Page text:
Date:18th January 2011 at 11:00am
Written by:

“Our midfield lacks bite”, “There is little creativity and once Scholes retires it’ll only get worse”, “Why didn’t we sign Van der Vaart/ Sneijder/Ozil?”

I’m sure at one point over the last 6-12 months you will have heard at least one of these comments or a comment very similar. The problem with our midfield has been quite obvious for a while and though good form from Darren Fletcher and Scholes continuing to defy Father Time helped mask it at times, slowly these won’t be things we can fall back on.

Scholes will sadly retire one day, it may be at the end of this season or next but it will happen eventually and whilst Fletcher is a hugely talented player, him playing out of his skin all the time was extremely unlikely. I always thought the ‘Big Game’ tag Fletch has was quite unfair, yes it is obvious he played well in big games, but I feel he was good in the smaller games too, perhaps it was the fact that in big games it is more noticeable when a man stands up to be counted. Now we face a dilemma, Fletcher has hit a rough patch and he isn’t Big Game Fletch neither is he small game Fletch either and he is just one of the problems we are facing in midfield.

The game against Spurs was a real eye opener, we went 4-4-2 (some say 4-4-1-1 but forget that nonsense) and our weakness in the middle of the park was clear for all to see. The pairing of Darren Fletcher and Michael Carrick is yet to win everyone over and yesterday was a prime example of why. Rae M touched on the feeble display from the two yesterday and the fact that Luka Modric, a player more known for what he brings to a game creatively, was able to complete more tackles and interceptions than both. To put it simply Modric had their number both defensively and offensively.

Yesterday wasn’t the first time our midfield has come up second best, on New Year’s day against West Brom we were forced to abandon the 4-4-2 after the mighty West Brom proved too stern a test and whilst we ended up taking the points from that game the fact we were forced to do so, was a damning indictment of the personnel on the field.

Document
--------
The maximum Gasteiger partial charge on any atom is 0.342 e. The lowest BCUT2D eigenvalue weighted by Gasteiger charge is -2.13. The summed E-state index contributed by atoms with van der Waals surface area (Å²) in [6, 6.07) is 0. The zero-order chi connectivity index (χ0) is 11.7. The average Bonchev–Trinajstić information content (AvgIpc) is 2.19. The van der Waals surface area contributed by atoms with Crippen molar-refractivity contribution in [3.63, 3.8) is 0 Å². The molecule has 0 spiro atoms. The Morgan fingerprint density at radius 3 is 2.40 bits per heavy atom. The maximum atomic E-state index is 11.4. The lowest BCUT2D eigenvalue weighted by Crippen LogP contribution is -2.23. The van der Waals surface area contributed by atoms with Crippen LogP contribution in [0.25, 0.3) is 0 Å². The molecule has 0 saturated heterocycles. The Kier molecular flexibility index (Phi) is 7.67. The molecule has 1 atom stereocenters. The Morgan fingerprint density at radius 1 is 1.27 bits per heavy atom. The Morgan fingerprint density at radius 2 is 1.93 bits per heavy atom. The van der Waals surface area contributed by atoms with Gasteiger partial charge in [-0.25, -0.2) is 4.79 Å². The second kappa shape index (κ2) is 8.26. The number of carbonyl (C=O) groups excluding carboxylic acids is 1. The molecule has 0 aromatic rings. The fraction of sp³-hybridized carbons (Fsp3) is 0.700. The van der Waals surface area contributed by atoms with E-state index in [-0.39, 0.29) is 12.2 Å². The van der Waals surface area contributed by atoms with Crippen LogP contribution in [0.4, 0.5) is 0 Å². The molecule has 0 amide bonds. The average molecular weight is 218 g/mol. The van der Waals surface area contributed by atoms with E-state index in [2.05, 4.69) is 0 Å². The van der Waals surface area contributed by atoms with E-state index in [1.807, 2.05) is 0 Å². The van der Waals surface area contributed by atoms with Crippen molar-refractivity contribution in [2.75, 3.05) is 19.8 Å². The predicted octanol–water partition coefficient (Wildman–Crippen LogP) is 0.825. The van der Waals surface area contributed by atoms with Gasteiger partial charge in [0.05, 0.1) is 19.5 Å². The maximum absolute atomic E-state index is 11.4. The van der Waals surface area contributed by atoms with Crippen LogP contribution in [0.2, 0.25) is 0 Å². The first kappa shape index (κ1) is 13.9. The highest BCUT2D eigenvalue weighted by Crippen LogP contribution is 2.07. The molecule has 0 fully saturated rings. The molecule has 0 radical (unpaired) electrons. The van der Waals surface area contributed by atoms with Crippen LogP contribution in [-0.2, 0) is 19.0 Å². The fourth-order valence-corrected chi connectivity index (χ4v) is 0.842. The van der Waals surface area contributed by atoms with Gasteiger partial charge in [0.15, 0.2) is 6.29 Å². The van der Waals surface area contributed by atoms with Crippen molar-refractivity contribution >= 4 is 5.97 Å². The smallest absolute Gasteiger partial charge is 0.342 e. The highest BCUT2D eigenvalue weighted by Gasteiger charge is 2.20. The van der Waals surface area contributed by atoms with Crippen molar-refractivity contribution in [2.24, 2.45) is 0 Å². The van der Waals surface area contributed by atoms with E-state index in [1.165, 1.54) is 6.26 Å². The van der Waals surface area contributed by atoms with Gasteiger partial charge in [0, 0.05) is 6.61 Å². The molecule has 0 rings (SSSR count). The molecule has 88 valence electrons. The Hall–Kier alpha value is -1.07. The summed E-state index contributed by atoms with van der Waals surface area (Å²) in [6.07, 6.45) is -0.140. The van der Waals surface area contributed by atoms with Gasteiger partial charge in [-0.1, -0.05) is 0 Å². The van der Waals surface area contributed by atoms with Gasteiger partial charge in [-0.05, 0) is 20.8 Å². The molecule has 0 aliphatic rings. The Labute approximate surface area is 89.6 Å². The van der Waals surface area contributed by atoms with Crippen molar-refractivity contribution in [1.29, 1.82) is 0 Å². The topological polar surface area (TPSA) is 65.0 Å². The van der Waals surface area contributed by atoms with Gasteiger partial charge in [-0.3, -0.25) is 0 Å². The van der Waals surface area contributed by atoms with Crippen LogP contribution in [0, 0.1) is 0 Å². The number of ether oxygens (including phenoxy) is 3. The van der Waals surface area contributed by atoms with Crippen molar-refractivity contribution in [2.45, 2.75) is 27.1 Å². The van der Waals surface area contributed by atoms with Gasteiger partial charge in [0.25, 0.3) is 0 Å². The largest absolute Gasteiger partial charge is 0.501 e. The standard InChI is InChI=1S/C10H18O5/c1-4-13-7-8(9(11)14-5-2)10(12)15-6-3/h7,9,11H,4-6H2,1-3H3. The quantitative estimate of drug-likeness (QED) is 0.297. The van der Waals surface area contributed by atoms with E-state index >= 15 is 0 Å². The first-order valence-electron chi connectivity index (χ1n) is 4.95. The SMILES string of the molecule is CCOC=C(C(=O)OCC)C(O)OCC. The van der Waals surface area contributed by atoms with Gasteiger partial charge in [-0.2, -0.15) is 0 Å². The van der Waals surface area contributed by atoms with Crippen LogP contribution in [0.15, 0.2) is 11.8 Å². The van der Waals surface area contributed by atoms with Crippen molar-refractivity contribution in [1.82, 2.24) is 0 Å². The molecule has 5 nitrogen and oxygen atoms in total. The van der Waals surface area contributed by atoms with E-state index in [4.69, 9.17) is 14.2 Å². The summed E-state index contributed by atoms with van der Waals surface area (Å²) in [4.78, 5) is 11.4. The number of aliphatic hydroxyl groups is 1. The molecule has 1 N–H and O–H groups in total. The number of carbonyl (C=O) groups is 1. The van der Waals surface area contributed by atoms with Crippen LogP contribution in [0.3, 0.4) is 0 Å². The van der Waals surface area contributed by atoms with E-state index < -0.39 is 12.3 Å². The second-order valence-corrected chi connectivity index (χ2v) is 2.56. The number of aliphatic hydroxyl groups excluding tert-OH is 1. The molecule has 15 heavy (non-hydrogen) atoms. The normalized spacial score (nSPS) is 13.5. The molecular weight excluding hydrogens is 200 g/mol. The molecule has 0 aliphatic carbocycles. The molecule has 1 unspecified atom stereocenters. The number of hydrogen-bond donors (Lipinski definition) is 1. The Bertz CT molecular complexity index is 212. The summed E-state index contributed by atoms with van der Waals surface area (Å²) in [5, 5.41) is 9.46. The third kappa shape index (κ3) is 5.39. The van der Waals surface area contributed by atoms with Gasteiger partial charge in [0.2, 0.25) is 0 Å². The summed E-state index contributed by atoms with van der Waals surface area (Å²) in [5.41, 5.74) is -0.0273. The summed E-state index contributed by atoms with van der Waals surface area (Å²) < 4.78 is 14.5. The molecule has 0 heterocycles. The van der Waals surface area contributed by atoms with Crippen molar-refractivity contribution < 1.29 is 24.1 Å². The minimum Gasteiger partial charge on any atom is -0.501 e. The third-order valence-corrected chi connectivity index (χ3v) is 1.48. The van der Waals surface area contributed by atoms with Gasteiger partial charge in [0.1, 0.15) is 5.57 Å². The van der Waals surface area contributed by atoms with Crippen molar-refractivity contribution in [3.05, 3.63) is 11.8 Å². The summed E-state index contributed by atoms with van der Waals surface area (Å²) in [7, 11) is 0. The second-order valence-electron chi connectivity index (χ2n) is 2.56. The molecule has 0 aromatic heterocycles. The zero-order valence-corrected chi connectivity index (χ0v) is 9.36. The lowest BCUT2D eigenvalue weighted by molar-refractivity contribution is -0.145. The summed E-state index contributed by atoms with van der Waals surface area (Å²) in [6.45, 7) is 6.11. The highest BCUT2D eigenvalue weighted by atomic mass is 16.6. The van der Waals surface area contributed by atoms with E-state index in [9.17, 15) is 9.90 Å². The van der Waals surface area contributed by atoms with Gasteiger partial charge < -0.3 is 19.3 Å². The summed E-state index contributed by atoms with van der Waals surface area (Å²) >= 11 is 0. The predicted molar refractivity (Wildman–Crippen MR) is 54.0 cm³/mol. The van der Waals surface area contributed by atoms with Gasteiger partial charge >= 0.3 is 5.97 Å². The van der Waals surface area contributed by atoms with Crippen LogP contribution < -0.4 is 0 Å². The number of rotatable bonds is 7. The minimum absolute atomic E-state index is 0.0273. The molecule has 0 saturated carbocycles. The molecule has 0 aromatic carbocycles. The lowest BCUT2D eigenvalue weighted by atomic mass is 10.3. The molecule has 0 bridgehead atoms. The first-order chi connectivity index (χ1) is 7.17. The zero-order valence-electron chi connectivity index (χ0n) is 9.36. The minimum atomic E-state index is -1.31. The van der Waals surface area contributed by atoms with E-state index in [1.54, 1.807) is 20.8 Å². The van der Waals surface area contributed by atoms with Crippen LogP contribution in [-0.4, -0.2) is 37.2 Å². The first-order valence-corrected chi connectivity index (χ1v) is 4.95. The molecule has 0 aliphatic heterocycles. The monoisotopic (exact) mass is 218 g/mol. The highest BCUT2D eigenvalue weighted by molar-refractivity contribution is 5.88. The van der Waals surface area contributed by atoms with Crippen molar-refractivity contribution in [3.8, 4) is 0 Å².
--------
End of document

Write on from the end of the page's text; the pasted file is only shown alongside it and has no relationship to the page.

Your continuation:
Whilst we can expect some creativity and much breaking up of play from Carrick and Fletcher if used as central midfield pairing, can we really expect much in support of attacking play? Whilst their performance against Spurs was disciplined and aided our defensive showing, it did little to help in an attacking sense. As Anderson came on for Nani there was an injection of energy, his running with the ball with always be a threat but with questions over his final ball still yet to be answered he may only be the answer for now until he can show consistency in the final third of the pitch.

It has been oft stated (esp by our reader Jonathan) that a pairing of Carrick and Anderson is a fruitful one and that the two compliment each other so perhaps that is the solution but then what is to become of Fletcher? I still feel he is our best central midfielder bar Scholes but his recent lack of quality whilst on the ball is becoming a worry.

In Carrick, Fletcher and Anderson we have 3 men who each have key components to make a midfield tick but none of the 3 at the moment for me scream of being totally competent individually. We have been blessed in the central midfield department recently and the options of Keane, a younger Scholes and Butt meant we were spoilt for choice thus the problem we face now is magnified times 10.

The obvious option is to just go with a 4-3-3 but I would like to think that as a club as big as ours we have the players to go with either formation but that’s me with rose tinted specs on, our midfield has and will be a problem and the injection of fresh blood maybe what we need. Of course we have to take into account poor form, nobody plays at 100% all the time as well as the fact that Anderson has a long way to go until he is the complete article so perhaps it isn’t all doom and gloom plus when Scholes returns it will alleviate the problem but for how long?